Alice Campbell Havre Daily News firstname.lastname@example.org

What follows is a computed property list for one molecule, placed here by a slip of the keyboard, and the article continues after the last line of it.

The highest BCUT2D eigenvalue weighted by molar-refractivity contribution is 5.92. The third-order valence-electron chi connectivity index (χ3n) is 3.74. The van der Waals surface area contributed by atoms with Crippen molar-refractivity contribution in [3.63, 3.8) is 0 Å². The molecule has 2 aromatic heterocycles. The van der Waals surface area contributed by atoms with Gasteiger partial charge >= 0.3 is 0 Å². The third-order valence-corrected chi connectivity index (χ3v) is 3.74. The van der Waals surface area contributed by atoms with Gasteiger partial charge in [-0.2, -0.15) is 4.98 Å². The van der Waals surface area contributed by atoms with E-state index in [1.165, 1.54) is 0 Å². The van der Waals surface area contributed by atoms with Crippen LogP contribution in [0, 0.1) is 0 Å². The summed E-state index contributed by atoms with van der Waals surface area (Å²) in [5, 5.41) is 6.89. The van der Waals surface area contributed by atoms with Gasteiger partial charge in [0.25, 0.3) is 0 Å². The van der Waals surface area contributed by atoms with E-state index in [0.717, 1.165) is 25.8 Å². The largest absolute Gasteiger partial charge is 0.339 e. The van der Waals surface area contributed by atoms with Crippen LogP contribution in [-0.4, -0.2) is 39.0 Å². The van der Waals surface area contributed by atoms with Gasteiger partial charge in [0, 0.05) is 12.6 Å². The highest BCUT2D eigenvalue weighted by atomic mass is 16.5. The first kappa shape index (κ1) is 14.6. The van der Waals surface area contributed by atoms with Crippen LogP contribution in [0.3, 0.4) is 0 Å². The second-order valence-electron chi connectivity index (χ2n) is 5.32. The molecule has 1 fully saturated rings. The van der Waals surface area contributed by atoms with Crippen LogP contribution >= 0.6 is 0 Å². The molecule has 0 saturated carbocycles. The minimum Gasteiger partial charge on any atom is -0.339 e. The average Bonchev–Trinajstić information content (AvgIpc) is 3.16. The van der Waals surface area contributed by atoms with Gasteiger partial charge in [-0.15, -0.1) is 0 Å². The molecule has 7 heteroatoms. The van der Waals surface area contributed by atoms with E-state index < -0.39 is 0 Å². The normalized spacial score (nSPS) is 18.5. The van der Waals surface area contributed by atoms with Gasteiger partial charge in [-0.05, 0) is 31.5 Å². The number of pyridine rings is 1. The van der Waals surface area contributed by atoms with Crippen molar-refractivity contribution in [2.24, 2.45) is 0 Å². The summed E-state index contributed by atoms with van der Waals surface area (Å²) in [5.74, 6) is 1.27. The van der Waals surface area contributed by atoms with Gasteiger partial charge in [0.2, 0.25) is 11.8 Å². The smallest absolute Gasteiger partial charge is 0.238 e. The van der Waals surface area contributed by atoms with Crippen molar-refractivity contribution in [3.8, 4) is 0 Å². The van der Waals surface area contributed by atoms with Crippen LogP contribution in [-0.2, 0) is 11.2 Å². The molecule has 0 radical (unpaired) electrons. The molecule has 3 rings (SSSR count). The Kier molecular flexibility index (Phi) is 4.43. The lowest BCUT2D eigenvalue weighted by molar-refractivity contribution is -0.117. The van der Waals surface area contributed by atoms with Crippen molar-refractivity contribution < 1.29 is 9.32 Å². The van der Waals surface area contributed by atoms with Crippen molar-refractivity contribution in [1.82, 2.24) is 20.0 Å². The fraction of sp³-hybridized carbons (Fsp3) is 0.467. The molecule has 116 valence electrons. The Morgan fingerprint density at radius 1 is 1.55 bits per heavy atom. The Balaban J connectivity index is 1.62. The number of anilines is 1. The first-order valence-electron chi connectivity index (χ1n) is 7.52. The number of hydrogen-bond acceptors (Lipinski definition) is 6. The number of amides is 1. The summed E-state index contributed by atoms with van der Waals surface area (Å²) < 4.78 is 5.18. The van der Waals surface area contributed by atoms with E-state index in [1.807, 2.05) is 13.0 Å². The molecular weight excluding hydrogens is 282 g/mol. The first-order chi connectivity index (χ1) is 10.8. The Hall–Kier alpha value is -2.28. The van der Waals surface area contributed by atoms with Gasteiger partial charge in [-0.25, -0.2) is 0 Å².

Allen John Long Soldier, a "phenom" basketball player who led Hays-Lodge Pole to a State C basketball championship in 2007, was pronounced dead at Northern Montana Hospital Monday, authorities said. "I was devastated," said Charlie Ereaux who coached Long Soldier during his time spent at Hays-Lodge Pole and also for a year in junior high in Harlem. "I couldn't believe it," he said about how he felt when he first heard the news. Long Soldier, 18, was being held at the Hill County Detention Center when he was transported at 10:26 p.m. Sunday to the Havre hospital, said Sheriff Don Brostrom. He was pronounced dead several hours later. He declined to say what led to the request for medical assistance. Long Soldier was arrested in Blaine County on a warrant for a charge of violation of court order, said Blaine County Attorney Donald Ranstrom. He already had gone to an initial hearing and was scheduled to go before another judge Monday, he added, saying that Long Soldier would not have been detained much longer. Because the offense is listed on a juvenile record, Ranstrom said he could not release additional details. All Blaine County adult detainees are held in Hill County, Ranstrom said. Brostrom said that Long Soldier came in at about 3 Thursday morning. Fergus County Coroner R.J. "Dick" Brown said he received a call shortly after 3 a.m. Monday. An autopsy was performed Monday in Billings. "No apparent cause was found at this time," Brown said. It could take weeks to perform various other tests to pinpoint the cause of death, he added. "In accordance with Montana statute, a civilian coroner from another jurisdiction has been requested," Brostrom released in a written statement. The Montana Department o f Criminal Investigation is investigating the incident, and public information officer Judy Beck confirmed that an agent has been assigned. "And there will probably be a coroner's inquest," she said. "I loved that kid," Ereaux said. "He was one of my guys. I coached him and spent a lot of time with him and stuff, and I also taught him in class." Ereaux remembers him as being "phenomenal" on the court. "He just was ahead of everybody, even in junior high he was ahead of everybody," he said. "He could do it all." He was a solid student, as well, Ereaux recalled. "He was a good student and a great basketball player out here, hardly got in trouble out here." Long Soldier led his school’s basketball team to a State C championship in 2007. He led the team to third in the state tournament the year before, earning a most valuable player award in divisionals in 2006 and MVP awards in divisionals and the state tournament in 2007. But after he transferred to Harlem his junior year, "it kind of fell apart for him," Ereaux said. "He really loved basketball, and he wanted to play bad he did it's just he had a rough life growing up," he said about Long Soldier's absence from the game he loved after his transfer. "I never once counted him out. When people would say stuff about him. I'd always stick up for him because people can change," he said about Long Soldier. Long Soldier’s problems might have had something to do with the pressure of being a star athlete, Ereaux said an athlete often deals with pressure from the community, teammates and even family, he said. Many Division I schools were "drooling" over Long Soldier, he said. Ereaux said he saw Long Soldier last year after his completion of a treatment program. "He sounded like things were going good." Long Soldier enrolled as a freshman at Haskell Indian Nations University in Kansas but withdrew Oct. 21, according to the registrar's office, for personal reasons. "A.J. will be missed, but he will not be forgotten," Ereaux said. "He left a legacy out here in Hays- Lodge Pole, and it's a shame that he died. There's a lot of hurt people around here. He made a lot of hope for a lot of people."